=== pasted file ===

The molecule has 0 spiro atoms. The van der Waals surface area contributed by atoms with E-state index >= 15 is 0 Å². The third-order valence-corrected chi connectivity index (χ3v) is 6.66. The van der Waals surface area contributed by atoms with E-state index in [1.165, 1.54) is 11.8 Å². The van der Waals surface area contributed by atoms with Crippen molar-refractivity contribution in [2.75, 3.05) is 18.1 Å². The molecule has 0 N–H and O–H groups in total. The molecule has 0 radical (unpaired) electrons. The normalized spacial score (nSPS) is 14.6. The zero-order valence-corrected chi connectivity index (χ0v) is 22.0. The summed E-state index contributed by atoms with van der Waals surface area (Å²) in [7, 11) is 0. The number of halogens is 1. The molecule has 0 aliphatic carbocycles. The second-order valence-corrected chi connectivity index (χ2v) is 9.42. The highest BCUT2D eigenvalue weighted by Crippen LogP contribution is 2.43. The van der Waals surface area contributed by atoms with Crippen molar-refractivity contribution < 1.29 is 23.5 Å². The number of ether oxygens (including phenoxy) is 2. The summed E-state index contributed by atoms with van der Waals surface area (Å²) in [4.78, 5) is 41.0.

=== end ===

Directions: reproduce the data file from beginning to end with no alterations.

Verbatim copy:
The molecule has 0 spiro atoms. The van der Waals surface area contributed by atoms with E-state index >= 15 is 0 Å². The third-order valence-corrected chi connectivity index (χ3v) is 6.66. The van der Waals surface area contributed by atoms with E-state index in [1.165, 1.54) is 11.8 Å². The van der Waals surface area contributed by atoms with Crippen molar-refractivity contribution in [2.75, 3.05) is 18.1 Å². The molecule has 0 N–H and O–H groups in total. The molecule has 0 radical (unpaired) electrons. The normalized spacial score (nSPS) is 14.6. The zero-order valence-corrected chi connectivity index (χ0v) is 22.0. The summed E-state index contributed by atoms with van der Waals surface area (Å²) in [7, 11) is 0. The number of halogens is 1. The molecule has 0 aliphatic carbocycles. The second-order valence-corrected chi connectivity index (χ2v) is 9.42. The highest BCUT2D eigenvalue weighted by Crippen LogP contribution is 2.43. The van der Waals surface area contributed by atoms with Crippen molar-refractivity contribution < 1.29 is 23.5 Å². The number of ether oxygens (including phenoxy) is 2. The summed E-state index contributed by atoms with van der Waals surface area (Å²) in [4.78, 5) is 41.0.